Defendant Hospitalist Prevails In Wrongful Death Case


On Friday, September 18, 2015, a Centre County, Pennsylvania jury announced its unanimous verdict in favor of all defendants in a wrongful death case. Anna Bryan, Debra Weinrich and Adrianna Yanez, represented a hospitalist whom plaintiff’s lawyer characterized as the “captain of the ship,” the “boots on the ground,” the “shepherd” and the one doctor responsible for overall care of an active man the plaintiff claimed died as a result of respiratory failure caused by medication toxicity. The death certificate and a staff nurse’s progress note supported plaintiff’s theory of the case.  

The patient had coronary bypass surgery and an aortic valve replacement approximately one week prior to the admission at issue. During the surgical hospitalization he had been started on the anti-arrhythmic medication Amiodarone, which he was to continue taking after discharge for at least another week. However, the day after discharge, the patient presented to the emergency department in another hospital closer to his home with complaints of shortness of breath, weakness and fever. He was admitted by a hospitalist with an assortment of possible diagnoses, including congestive heart failure and pneumonia. He was thought to be experiencing “post pericardiotomy” syndrome. Amiodarone was continued throughout the hospitalization. The patient experienced occasional transient improvement but ultimately significantly deteriorated without explanation and, after four days, the defendant hospitalist transferred him by helicopter back to the hospital where the initial surgery took place. After evaluation, the providers decided there was a possibility that the patient was suffering from Amiodarone-induced pulmonary toxicity. The medication was stopped and related steroid treatment was provided but proved unsuccessful. The death certificate identified Amiodarone toxicity as the underlying cause of this patient’s adult respiratory distress syndrome and death. Plaintiff’s experts testified that Amiodarone remained in the body for some significant time after discontinuance.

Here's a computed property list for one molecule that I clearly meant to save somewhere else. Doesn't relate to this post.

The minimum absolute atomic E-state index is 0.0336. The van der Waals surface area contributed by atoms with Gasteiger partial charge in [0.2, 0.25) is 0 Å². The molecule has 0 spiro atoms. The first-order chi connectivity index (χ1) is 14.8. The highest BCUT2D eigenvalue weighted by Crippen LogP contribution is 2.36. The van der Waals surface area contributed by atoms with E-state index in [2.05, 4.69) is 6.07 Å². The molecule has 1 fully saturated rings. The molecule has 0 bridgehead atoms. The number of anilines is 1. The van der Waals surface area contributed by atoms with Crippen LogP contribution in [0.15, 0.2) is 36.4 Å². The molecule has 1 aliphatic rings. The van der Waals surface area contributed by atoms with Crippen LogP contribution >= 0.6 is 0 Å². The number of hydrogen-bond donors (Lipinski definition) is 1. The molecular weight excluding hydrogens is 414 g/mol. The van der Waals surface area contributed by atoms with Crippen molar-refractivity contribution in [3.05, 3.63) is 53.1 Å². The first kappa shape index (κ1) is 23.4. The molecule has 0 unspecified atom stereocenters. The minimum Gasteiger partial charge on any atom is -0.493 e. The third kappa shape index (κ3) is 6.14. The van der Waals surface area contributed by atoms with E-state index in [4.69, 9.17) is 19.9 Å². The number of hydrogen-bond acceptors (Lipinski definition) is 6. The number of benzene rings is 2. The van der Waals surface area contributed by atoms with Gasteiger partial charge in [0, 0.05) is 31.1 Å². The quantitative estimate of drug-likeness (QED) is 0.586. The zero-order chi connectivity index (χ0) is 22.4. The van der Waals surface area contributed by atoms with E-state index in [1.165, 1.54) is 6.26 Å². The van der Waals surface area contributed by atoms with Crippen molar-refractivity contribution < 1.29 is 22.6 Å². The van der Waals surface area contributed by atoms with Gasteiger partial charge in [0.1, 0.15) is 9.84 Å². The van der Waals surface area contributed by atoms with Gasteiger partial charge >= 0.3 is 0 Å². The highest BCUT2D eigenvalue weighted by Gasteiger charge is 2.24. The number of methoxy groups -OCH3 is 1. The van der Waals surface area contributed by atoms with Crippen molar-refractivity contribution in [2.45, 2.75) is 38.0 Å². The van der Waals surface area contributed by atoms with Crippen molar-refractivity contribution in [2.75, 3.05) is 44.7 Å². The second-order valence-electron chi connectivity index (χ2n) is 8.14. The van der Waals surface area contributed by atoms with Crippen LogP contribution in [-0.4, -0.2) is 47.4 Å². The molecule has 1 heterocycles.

Plaintiff claimed the hospitalist should have recognized the likelihood that the patient was suffering from Amiodarone toxicity due not only to his particular clinical course but also because of his underlying risk factors, including, according to plaintiff, the presence of well documented chronic lung disease in the form of asbestosis, recent bypass surgery and a “high” dose of Amiodarone. Plaintiff alleged that by failing to relay material information, to ask specialist consultants the “right” questions, or to appropriately coordinate the investigation of the underlying cause of the patient’s symptoms, the hospitalist increased the risk that his patient would die as a result of the continued administration of the drug.

The case was greatly complicated by a significant number of imprecise entries in the applicable medical records regarding the patient’s preexisting medical treatment and diagnoses, chest x-ray and CT scan findings and the death certificate itself, as well as by related deposition testimony. Defendants argued the patient did not have preexisting asbestosis, the medication was required, and most importantly, that he did not experience Amiodarone toxicity, despite indications in the records to the contrary. The jury unanimously found in favor of all defendants. 



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